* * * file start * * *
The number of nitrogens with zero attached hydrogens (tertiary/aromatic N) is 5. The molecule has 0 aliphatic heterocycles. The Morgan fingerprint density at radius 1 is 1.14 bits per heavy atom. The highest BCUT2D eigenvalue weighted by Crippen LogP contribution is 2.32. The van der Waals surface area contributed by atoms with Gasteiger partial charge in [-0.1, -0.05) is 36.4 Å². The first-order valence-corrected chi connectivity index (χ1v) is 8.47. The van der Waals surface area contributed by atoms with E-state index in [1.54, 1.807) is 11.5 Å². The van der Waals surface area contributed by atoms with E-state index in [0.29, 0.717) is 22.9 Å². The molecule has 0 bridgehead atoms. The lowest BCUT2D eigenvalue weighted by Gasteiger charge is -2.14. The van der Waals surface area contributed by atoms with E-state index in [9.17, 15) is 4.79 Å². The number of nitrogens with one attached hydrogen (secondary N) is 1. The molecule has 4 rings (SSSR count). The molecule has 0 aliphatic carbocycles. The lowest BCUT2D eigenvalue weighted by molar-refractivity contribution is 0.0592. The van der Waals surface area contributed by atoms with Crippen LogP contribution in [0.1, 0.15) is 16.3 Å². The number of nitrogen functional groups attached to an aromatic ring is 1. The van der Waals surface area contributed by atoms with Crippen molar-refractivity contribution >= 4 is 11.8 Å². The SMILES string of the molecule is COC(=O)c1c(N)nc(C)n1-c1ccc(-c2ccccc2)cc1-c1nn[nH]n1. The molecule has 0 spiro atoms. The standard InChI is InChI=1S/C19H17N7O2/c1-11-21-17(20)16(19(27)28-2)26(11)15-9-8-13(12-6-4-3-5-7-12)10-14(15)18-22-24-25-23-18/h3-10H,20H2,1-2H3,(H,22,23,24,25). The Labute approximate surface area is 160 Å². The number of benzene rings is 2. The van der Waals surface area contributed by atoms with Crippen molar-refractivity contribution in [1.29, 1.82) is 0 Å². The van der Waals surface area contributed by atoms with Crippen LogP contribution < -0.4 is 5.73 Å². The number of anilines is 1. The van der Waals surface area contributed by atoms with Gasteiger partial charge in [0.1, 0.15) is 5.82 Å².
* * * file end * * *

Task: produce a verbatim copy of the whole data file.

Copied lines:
The number of nitrogens with zero attached hydrogens (tertiary/aromatic N) is 5. The molecule has 0 aliphatic heterocycles. The Morgan fingerprint density at radius 1 is 1.14 bits per heavy atom. The highest BCUT2D eigenvalue weighted by Crippen LogP contribution is 2.32. The van der Waals surface area contributed by atoms with Gasteiger partial charge in [-0.1, -0.05) is 36.4 Å². The first-order valence-corrected chi connectivity index (χ1v) is 8.47. The van der Waals surface area contributed by atoms with E-state index in [1.54, 1.807) is 11.5 Å². The van der Waals surface area contributed by atoms with E-state index in [0.29, 0.717) is 22.9 Å². The molecule has 0 bridgehead atoms. The lowest BCUT2D eigenvalue weighted by Gasteiger charge is -2.14. The van der Waals surface area contributed by atoms with E-state index in [9.17, 15) is 4.79 Å². The number of nitrogens with one attached hydrogen (secondary N) is 1. The molecule has 4 rings (SSSR count). The molecule has 0 aliphatic carbocycles. The lowest BCUT2D eigenvalue weighted by molar-refractivity contribution is 0.0592. The van der Waals surface area contributed by atoms with Crippen LogP contribution in [0.1, 0.15) is 16.3 Å². The number of nitrogen functional groups attached to an aromatic ring is 1. The van der Waals surface area contributed by atoms with Crippen molar-refractivity contribution >= 4 is 11.8 Å². The SMILES string of the molecule is COC(=O)c1c(N)nc(C)n1-c1ccc(-c2ccccc2)cc1-c1nn[nH]n1. The molecule has 0 spiro atoms. The standard InChI is InChI=1S/C19H17N7O2/c1-11-21-17(20)16(19(27)28-2)26(11)15-9-8-13(12-6-4-3-5-7-12)10-14(15)18-22-24-25-23-18/h3-10H,20H2,1-2H3,(H,22,23,24,25). The Labute approximate surface area is 160 Å². The number of benzene rings is 2. The van der Waals surface area contributed by atoms with Crippen molar-refractivity contribution in [1.29, 1.82) is 0 Å². The van der Waals surface area contributed by atoms with Crippen LogP contribution < -0.4 is 5.73 Å². The number of anilines is 1. The van der Waals surface area contributed by atoms with Gasteiger partial charge in [0.1, 0.15) is 5.82 Å².